Good Morning, Broncos fans! In Andy Benoit's preview of Sunday's game, he says we shouldn't expect to see much change in Tim Tebow's throwing motion going forward, that we can at least hope his footwork will improve, and he calls Tebow's arm strength "middling" by NFL standards. Benoit's answer to the question of why the Broncos don't unleash Tebow's game earlier is that doing so would create more mistakes and bigger deficits. And, nothing Benoit saw Sunday served to convince him that the Broncos have a true deep threat who can stretch a defense among their wide receivers. He writes that this is why the Broncos are so conservative on offense, although of course this is Foxball! Denver wasn't exactly chucking it downfield with Brandon Lloyd and Kyle Orton, either...
Benoit says the Lions' run defense is much better than their ranking would suggest, and that a few missed tackles have led to big runs and those poor numbers. But he thinks the Broncos need to try to attack Detroit up the middle in the run game, and pretty much abandon the idea of running outside. As for the Lions' offense, Benoit says the absence of Jahvid Best has really hurt their passing game and tightened things up for Calvin Johnson, who is seeing more double coverage as a result. This, combined with the presence of Champ Bailey and the pass rush ability of Von Miller tells Benoit the Broncos should be able to hang with the Lions' passing attack.
Practice notes from Andrew Mason and Mike Klis: Robert Ayers did practice despite his knee sprain, while Elvis Dumervil and Willis McGahee did not, although John Fox says that McGahee is day-to-day despite having had surgery on Tuesday to repair a broken metacarpal. According to Klis, Julius Thomas will be back on the field Sunday.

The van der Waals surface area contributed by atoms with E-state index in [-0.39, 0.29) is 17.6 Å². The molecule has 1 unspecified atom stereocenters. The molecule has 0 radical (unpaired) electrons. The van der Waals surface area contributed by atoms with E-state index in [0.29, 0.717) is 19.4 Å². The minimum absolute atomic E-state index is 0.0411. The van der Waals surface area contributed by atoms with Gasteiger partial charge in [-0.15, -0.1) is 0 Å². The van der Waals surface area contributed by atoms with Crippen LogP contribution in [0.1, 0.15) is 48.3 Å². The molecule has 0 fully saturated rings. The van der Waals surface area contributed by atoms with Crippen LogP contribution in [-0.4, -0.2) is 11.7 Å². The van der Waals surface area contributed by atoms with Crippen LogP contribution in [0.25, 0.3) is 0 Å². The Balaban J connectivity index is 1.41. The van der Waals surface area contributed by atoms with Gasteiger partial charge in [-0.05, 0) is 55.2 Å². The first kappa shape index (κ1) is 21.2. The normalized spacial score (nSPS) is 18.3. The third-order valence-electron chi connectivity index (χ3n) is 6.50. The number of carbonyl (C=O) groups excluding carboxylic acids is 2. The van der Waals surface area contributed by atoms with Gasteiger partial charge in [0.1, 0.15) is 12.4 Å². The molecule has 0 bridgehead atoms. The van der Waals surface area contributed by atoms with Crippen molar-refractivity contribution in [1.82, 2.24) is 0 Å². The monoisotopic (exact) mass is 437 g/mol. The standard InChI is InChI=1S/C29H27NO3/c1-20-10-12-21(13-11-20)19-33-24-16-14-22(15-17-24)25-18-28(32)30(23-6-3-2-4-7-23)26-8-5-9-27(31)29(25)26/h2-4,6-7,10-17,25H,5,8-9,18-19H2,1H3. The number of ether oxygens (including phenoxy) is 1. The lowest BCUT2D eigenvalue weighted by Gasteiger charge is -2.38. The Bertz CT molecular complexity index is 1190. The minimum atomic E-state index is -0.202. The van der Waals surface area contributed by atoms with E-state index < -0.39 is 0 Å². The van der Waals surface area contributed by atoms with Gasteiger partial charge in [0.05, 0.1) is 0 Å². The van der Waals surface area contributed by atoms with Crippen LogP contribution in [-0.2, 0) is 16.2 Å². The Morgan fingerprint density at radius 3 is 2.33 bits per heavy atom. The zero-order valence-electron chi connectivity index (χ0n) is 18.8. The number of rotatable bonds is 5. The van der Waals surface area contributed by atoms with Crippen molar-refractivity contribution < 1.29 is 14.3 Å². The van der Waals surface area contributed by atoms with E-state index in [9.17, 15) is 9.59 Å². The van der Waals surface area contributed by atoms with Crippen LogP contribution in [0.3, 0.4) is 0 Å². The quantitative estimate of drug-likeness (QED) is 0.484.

Denver worked out two RBs on Tuesday: Xavier Omon, who's played for five teams including the Bills with Eric Studesville, and Tyrell Sutton, who was with the Panthers under John Fox. Of course, there's always the likelihood that Jeremiah Johnson gets promoted from the PS, and Lindsay Jones says to expect more carries be given to Knowshon Moreno.
Chris Hall reports from practice for Broncos TV, John Fox and Tim Tebow speak afterwards, and the No Huddle crew revisit Tebow's prospects as an NFL QB on NFLN. Jim Mora, Jr: "so, anytime you say anything critical about him, the Tebow-maniacs jump on you." That's been your experience, huh Jim? No clue what you're talking about...
Te-bow Te-bow Te-bow Te-bow
Mark Kiszla says the problem with letting Tebow just run around and try to make plays all game long is it increases the likelihood that he'll get seriously injured. And it's true - Tebow may have been durable in college, but it doesn't take a lot - just one concussion, broken rib, bruised sternum, or knee sprain to knock out a QB for a couple of weeks.
In his latest mailbag, Woody offers his theories on how to improve Denver's offense with Tim Tebow: use a hurry-up, run more screens to Knowshon, put Eric Decker in the slot more and throw it to him a lot, and roll Tebow out left a bunch. He also suggests using Kyle Orton intermittently throughout games, but really what's the point? Why would we want to take possessions away from Tebow's audition/education/whatever you want to call it?